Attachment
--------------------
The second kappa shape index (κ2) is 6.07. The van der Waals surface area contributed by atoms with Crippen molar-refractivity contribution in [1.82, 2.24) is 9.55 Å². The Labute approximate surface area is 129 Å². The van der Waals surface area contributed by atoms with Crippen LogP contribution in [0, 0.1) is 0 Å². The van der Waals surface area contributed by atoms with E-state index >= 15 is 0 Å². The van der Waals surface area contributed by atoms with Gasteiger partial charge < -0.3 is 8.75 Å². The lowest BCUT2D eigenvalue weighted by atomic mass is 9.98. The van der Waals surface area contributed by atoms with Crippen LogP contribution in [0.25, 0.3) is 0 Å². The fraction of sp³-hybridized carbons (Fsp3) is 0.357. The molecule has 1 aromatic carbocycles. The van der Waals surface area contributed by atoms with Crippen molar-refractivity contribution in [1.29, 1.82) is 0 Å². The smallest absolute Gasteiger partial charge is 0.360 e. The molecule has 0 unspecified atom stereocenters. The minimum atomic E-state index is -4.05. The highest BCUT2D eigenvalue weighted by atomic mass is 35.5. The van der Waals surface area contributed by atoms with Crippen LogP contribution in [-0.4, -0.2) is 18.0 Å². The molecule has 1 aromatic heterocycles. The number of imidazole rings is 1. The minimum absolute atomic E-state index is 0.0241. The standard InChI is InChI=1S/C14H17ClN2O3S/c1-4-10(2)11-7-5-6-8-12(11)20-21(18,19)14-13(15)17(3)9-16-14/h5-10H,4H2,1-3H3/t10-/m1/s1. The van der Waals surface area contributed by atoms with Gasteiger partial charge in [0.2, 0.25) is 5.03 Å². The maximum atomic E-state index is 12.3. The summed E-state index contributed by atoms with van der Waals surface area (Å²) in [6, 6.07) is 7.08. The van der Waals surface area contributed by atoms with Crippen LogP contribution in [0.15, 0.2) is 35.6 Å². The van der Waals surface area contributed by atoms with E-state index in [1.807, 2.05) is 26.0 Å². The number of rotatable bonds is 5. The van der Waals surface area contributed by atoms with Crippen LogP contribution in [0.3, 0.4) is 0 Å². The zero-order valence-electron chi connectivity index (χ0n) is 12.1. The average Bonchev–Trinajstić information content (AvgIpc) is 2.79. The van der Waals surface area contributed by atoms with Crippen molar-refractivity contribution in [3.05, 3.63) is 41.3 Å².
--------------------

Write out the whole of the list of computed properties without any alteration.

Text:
The second kappa shape index (κ2) is 6.07. The van der Waals surface area contributed by atoms with Crippen molar-refractivity contribution in [1.82, 2.24) is 9.55 Å². The Labute approximate surface area is 129 Å². The van der Waals surface area contributed by atoms with Crippen LogP contribution in [0, 0.1) is 0 Å². The van der Waals surface area contributed by atoms with E-state index >= 15 is 0 Å². The van der Waals surface area contributed by atoms with Gasteiger partial charge < -0.3 is 8.75 Å². The lowest BCUT2D eigenvalue weighted by atomic mass is 9.98. The van der Waals surface area contributed by atoms with Crippen LogP contribution in [0.25, 0.3) is 0 Å². The fraction of sp³-hybridized carbons (Fsp3) is 0.357. The molecule has 1 aromatic carbocycles. The van der Waals surface area contributed by atoms with Crippen molar-refractivity contribution in [1.29, 1.82) is 0 Å². The smallest absolute Gasteiger partial charge is 0.360 e. The molecule has 0 unspecified atom stereocenters. The minimum atomic E-state index is -4.05. The highest BCUT2D eigenvalue weighted by atomic mass is 35.5. The van der Waals surface area contributed by atoms with Crippen LogP contribution in [-0.4, -0.2) is 18.0 Å². The molecule has 1 aromatic heterocycles. The number of imidazole rings is 1. The minimum absolute atomic E-state index is 0.0241. The standard InChI is InChI=1S/C14H17ClN2O3S/c1-4-10(2)11-7-5-6-8-12(11)20-21(18,19)14-13(15)17(3)9-16-14/h5-10H,4H2,1-3H3/t10-/m1/s1. The van der Waals surface area contributed by atoms with Gasteiger partial charge in [0.2, 0.25) is 5.03 Å². The maximum atomic E-state index is 12.3. The summed E-state index contributed by atoms with van der Waals surface area (Å²) in [6, 6.07) is 7.08. The van der Waals surface area contributed by atoms with Crippen LogP contribution in [0.15, 0.2) is 35.6 Å². The van der Waals surface area contributed by atoms with E-state index in [1.807, 2.05) is 26.0 Å². The number of rotatable bonds is 5. The van der Waals surface area contributed by atoms with Crippen LogP contribution in [0.3, 0.4) is 0 Å². The zero-order valence-electron chi connectivity index (χ0n) is 12.1. The average Bonchev–Trinajstić information content (AvgIpc) is 2.79. The van der Waals surface area contributed by atoms with Crippen molar-refractivity contribution in [3.05, 3.63) is 41.3 Å².